«

»

May 08

Defining your strategic intent with “The Art of Action”

The mind map and video show you a simple and effective way of defining your strategic intent.

The "Art of Action" by Stephen Bungay stresses the importance of making your strategic intent clear and simple. Intent is what you want to achieve and the reasons why. You should limit you strategic intent to defining and communicating your intent.  Then allow allow each level to define the intent of the next level up and "back brief". Set the boundaries that guide the level below you. This cascading intent is an essential part of Bungay's "directed opportunism". Directed Opportunism

The Mindshop "Now-Where-How" process stresses the importance of starting with defining where you are NOW, before deciding WHERE you will be in the future. The third step is to define HOW you will get there.

Combining this with the "Art of Action" provides a very effective way to define your intent.  Follow the steps shown in the mind map below. The critical step is to define the single major objective you want to achieve.

Strategic Intent Mind Map Process

  1. Where are we now? What are main internal factors that are relevant to the results we want to achieve?
  2. What is the situation now? What are the main external factors that could have an impact on our plans? These could come from a SWOT Analysis.
  3. WHERE do we want to get to? List the main objectives including the timing where relevant. You are likely to have several items listed.  Now comes the hard part.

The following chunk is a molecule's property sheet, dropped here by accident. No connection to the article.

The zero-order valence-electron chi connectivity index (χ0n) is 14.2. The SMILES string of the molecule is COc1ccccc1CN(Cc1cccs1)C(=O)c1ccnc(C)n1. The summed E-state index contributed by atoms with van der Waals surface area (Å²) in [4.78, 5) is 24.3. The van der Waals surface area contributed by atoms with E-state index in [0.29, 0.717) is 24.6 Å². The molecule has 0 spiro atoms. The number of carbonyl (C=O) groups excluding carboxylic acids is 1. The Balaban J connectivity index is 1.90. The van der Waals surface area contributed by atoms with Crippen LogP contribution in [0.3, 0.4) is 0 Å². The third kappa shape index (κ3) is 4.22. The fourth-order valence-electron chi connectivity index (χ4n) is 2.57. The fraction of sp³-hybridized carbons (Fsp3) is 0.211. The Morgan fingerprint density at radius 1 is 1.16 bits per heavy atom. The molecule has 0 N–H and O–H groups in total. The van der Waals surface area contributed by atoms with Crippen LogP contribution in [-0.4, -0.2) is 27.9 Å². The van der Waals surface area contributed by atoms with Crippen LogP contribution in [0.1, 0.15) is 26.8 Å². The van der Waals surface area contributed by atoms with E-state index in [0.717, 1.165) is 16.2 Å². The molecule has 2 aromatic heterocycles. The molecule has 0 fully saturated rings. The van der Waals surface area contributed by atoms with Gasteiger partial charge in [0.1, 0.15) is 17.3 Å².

4. WHAT is the single major objective to be achieved? You can only have ONE major objective! Some of the WHERE items are really Constraints. So if you "WHERE" includes both a sales and a profit target, you need to decide which one is most important and therefore the main objective.  If sales is your main objective, your profit target becomes a constraint. 'We want to increase sales by 30% in 12 months, but our gross profit must be at least 20%." Others may be better expressed as a Key Performance Indicator (KPI). Lastly, some of them may belong to lower level. They are a means to an end, not the end itself.
  5. WHY are we doing this?  It is very important to be clear about the “WHY" as this helps both understanding of the intent and motivation.  "We know both what we are doing and what the higher intent is."
  6. How will you measure success?  What KPI's do we really need?  Remember that KPI's should always be a means to an end and not the end itself. As a rule of thumb, the fewer the better, but do distinguish between lead KPI’s, such as prospects, and lag KPI’s such as profit.
  7. What are the boundaries: the constraints and the freedoms?
    1. Some of the WHERE items are really constraints, such as gross margin or profit. Time and budget also belong here. What other constraints might be relevant?
    2. How much freedom should you give? Don’t be too restrictive otherwise you will stifle initiative!

Strategic Intent Art of Action

Strategic Intent Video

This four-minute video guides you through the process of defining your Strategic Intent.

Start using the Strategic Intent for your project or your team.To quote Stephen Bungay "even small steps can have a big impact". Start with a small project and move to larger and more complex projects as you become familiar with the process. The rest of the organization will follow your example.

Do share this blog post with anyone you know who is struggling to define their strategic intent.

Simon Fawkes
Accredited Mindshop Facilitator
Business to Markets Ltd